Impressive, but still peanuts compared to the global market leader, Germany, which boasts over 1.2 million small- and large-scale solar energy plants. Even if we take the population ratio into account, Germany is far ahead of the Netherlands, with over 32 gigawatts of solar capacity installed. How much is that? It’s equal to more than 140 million regular solar panels. An average household solar system in the Netherlands counts 8 to 10 solar panels. This means that Germany already has sufficient solar capacity to accommodate 14 million Dutch roofs, more than double the number of households in the Netherlands.
The German solar systems generate 24 terawatt hours of electricity from sunlight each year – equivalent to almost five percent of Germany’s electricity consumption. And this growth has far from stopped.
Wouldn’t it be great if that annual percentage were to rise smoothly to around eight percent in the coming five years (a realistic prediction)? In reality, the story isn’t as straightforward. Put simply, solar panels don’t generate a constant and steady amount of electricity. While the five percent average is respectable, it is a whole new picture if we consider that on one sunny day in May 2012, over 50 percent of Germany’s power was generated by PV systems.
Further growth would mean that, within five years’ time, 100 percent of all Germany’s power needs could come from solar energy on a sunny day like that. Theoretically, this would imply that coal and gas plants would have to be shut down on such a day or would be forced to export their electricity to neighbouring countries. But shutting down a coal plant is not a simple process, and firing it up again as soon as a few clouds blot out the sun is nothing short of impossible.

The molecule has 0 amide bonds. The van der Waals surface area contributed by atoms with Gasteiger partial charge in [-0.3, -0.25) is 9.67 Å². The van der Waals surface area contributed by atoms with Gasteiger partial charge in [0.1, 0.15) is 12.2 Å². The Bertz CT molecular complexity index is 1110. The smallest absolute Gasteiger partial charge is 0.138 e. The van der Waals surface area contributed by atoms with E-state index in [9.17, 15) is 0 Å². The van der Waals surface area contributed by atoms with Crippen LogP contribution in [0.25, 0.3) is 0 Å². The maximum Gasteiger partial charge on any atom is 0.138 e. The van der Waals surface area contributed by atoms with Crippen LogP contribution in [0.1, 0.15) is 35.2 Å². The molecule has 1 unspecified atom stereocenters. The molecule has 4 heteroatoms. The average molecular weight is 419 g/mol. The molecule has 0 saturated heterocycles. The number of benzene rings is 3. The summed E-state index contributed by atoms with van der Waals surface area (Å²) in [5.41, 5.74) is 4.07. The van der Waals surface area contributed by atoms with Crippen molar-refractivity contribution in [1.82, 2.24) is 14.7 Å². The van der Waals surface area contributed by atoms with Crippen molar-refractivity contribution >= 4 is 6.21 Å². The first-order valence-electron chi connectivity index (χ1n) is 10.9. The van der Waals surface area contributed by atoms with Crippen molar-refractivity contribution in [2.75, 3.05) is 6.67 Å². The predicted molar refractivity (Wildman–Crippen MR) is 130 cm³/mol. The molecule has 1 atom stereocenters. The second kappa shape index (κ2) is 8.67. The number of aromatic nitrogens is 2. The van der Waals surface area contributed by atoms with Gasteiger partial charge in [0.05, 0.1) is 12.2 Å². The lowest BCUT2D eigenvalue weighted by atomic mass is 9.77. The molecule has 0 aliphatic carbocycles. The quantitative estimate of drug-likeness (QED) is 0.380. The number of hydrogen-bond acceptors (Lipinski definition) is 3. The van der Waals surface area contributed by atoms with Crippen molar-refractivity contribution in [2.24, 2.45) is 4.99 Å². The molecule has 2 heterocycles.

The German solar industry association has calculated that a consumer with a PV system and a personal energy storage system will consume 60 percent less electricity from the grid. These new technologies are sure to hurt the traditional energy utilities.
It will lead to less demand from customers, who will be generating and storing their own energy. It’s no wonder that, in a recent report, the Swiss investment bank UBS advised its clients to get rid of their shares in energy utilities, as they are set to lose about 8 to 10 percent of their revenues in the coming years and will lose out on substantial profit margins.
If the Dutch market continues to grow at an annual rate of 40 percent, the Netherlands can expect a figure of six percent for solar electricity consumption by 2020, and will hence follow the German scenario.
The question is: who will get the bill for the huge costs of the newly built coal plants in the Netherlands? Increasing electricity prices is no solution, as this will drive more people towards independent power solutions. And the government can’t put a stop to the growth of the amount of solar PV systems. Even without subsidies, it is already a more attractive proposition for homeowners and tenants to generate their own solar power than for them to pull it from the grid. Already today, it is three times more profitable to invest your money in a solar PV system than it is to put it on a savings account. Furthermore, while banks seem to come and go these days, the sun will most likely be around for at least another 20 years.
Edwin Koot is a solar energy expert and CEO of Solarplaza, an information platform for the solar energy industry.
Making Solar Bankable: Evolving Business Models in Emerging Markets 2018
15 Feb - 16 Feb
Amsterdam, The Netherlands